Bengaluru: A tea stall is not what you may expect at an exhibition of cutting-edge nanotechnology. But complete with a transistor radio belting out Bollywood music, this incongruous stall demonstrated an important and affordable technology that used nanoscience to solve the problem of contaminated water.
Dubbed ‘Arsenic and metal removal by Indian technology’, the water purifier developed by IIT Madras uses nanoparticles to trap microbes and heavy metals from water, at a cost of less than 2 paise a litre. Silver nanoparticles set in a ‘cage’ of aluminum and chitosan (derived from crustacean shells) absorb arsenic or other contaminants, while silver ions kill microbes.
Better still, the nanoparticle filtration system does not require electricity, therefore promising access to clean water for some of the poorest communities.
Inaugurating the 7th Bangalore India Nano conference on Friday, Chief Minister Siddaramaiah called upon scientists to come up with “tangible nanotech-based solutions” for waste management and other challenges faced by the common man, whether in food security, energy security, water purification or medicine.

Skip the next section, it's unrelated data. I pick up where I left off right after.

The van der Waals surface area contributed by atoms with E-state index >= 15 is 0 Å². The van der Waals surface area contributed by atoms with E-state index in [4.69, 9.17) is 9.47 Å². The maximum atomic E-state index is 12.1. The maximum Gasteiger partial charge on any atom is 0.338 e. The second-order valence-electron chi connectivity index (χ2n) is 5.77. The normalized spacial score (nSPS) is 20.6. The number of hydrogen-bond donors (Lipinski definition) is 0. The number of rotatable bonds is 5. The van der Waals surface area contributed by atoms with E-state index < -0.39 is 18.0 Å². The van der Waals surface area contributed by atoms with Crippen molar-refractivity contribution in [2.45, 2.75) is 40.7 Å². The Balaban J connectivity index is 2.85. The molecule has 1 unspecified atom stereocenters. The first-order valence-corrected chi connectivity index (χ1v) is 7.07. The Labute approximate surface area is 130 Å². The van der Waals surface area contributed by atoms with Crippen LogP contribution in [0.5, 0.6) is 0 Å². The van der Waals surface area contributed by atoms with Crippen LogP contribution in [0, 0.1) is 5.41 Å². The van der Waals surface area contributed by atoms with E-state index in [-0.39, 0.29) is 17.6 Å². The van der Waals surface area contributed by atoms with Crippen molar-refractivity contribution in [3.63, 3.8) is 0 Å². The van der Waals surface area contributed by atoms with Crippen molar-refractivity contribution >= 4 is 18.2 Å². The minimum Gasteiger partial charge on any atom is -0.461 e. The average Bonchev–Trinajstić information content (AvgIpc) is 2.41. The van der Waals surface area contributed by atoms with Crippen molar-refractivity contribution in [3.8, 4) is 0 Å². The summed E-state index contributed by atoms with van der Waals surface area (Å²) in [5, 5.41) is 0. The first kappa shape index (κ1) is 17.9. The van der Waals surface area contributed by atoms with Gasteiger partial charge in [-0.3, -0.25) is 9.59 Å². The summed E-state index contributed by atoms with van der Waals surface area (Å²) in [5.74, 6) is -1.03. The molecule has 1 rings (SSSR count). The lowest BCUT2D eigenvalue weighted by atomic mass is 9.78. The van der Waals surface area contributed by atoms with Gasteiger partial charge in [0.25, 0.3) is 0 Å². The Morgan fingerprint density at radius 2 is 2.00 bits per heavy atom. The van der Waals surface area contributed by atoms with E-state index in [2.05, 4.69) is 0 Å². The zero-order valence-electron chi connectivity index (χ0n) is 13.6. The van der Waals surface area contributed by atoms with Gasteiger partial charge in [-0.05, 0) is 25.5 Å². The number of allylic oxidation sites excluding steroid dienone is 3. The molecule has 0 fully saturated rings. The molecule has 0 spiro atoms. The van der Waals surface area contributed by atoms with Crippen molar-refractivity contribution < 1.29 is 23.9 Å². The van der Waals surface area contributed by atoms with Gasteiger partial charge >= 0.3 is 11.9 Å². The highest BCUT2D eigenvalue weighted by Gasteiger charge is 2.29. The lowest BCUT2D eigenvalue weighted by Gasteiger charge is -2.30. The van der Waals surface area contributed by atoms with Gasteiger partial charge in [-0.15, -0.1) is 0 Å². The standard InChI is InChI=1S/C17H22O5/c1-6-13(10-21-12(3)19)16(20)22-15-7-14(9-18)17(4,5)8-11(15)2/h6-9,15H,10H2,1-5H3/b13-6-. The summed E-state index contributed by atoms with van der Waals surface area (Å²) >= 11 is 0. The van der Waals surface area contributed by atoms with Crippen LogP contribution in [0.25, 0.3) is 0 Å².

The State is likely to soon get permission from the Centre to establish a state-of-the-art Nano Park and Nano Incubation Centre, for which the State has allotted 14-acre area on Tumakuru Road, said Srivatsa Krishna, Secretary, Department of IT, BT, Science and Technology. A Centre for Nano and Soft Matter Sciences has also been planned there.
The Prof. C.N.R Rao Bangalore India Nano Science Award 2014 was presented to Shantikumar Nair, Dean of Research, Amrita University and Director of Amrita Center for Nanosciences, Kochi.